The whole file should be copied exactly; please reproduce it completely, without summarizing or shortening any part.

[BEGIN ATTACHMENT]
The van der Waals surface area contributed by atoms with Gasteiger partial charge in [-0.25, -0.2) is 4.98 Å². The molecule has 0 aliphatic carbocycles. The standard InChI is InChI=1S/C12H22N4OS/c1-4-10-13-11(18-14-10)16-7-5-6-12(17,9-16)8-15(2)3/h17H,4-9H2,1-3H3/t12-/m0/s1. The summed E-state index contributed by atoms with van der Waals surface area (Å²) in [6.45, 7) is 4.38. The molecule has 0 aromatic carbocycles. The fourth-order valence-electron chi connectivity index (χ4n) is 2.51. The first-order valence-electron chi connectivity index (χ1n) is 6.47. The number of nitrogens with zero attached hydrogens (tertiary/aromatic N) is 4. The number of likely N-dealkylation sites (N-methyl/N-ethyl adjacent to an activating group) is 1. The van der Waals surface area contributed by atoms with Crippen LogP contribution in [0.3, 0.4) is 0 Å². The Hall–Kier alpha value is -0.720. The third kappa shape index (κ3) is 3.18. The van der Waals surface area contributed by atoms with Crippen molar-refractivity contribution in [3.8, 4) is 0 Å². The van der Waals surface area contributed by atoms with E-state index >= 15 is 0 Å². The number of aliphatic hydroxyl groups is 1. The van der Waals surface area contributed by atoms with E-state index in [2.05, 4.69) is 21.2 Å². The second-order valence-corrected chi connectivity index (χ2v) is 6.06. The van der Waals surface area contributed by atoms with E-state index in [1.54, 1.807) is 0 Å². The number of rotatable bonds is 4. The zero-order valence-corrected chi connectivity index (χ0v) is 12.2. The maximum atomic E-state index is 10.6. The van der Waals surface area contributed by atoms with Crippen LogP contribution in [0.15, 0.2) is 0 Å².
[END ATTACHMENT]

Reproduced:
The van der Waals surface area contributed by atoms with Gasteiger partial charge in [-0.25, -0.2) is 4.98 Å². The molecule has 0 aliphatic carbocycles. The standard InChI is InChI=1S/C12H22N4OS/c1-4-10-13-11(18-14-10)16-7-5-6-12(17,9-16)8-15(2)3/h17H,4-9H2,1-3H3/t12-/m0/s1. The summed E-state index contributed by atoms with van der Waals surface area (Å²) in [6.45, 7) is 4.38. The molecule has 0 aromatic carbocycles. The fourth-order valence-electron chi connectivity index (χ4n) is 2.51. The first-order valence-electron chi connectivity index (χ1n) is 6.47. The number of nitrogens with zero attached hydrogens (tertiary/aromatic N) is 4. The number of likely N-dealkylation sites (N-methyl/N-ethyl adjacent to an activating group) is 1. The van der Waals surface area contributed by atoms with Crippen LogP contribution in [0.3, 0.4) is 0 Å². The Hall–Kier alpha value is -0.720. The third kappa shape index (κ3) is 3.18. The van der Waals surface area contributed by atoms with Crippen molar-refractivity contribution in [3.8, 4) is 0 Å². The van der Waals surface area contributed by atoms with E-state index >= 15 is 0 Å². The number of aliphatic hydroxyl groups is 1. The van der Waals surface area contributed by atoms with E-state index in [2.05, 4.69) is 21.2 Å². The second-order valence-corrected chi connectivity index (χ2v) is 6.06. The van der Waals surface area contributed by atoms with E-state index in [1.54, 1.807) is 0 Å². The number of rotatable bonds is 4. The zero-order valence-corrected chi connectivity index (χ0v) is 12.2. The maximum atomic E-state index is 10.6. The van der Waals surface area contributed by atoms with Crippen LogP contribution in [0.15, 0.2) is 0 Å².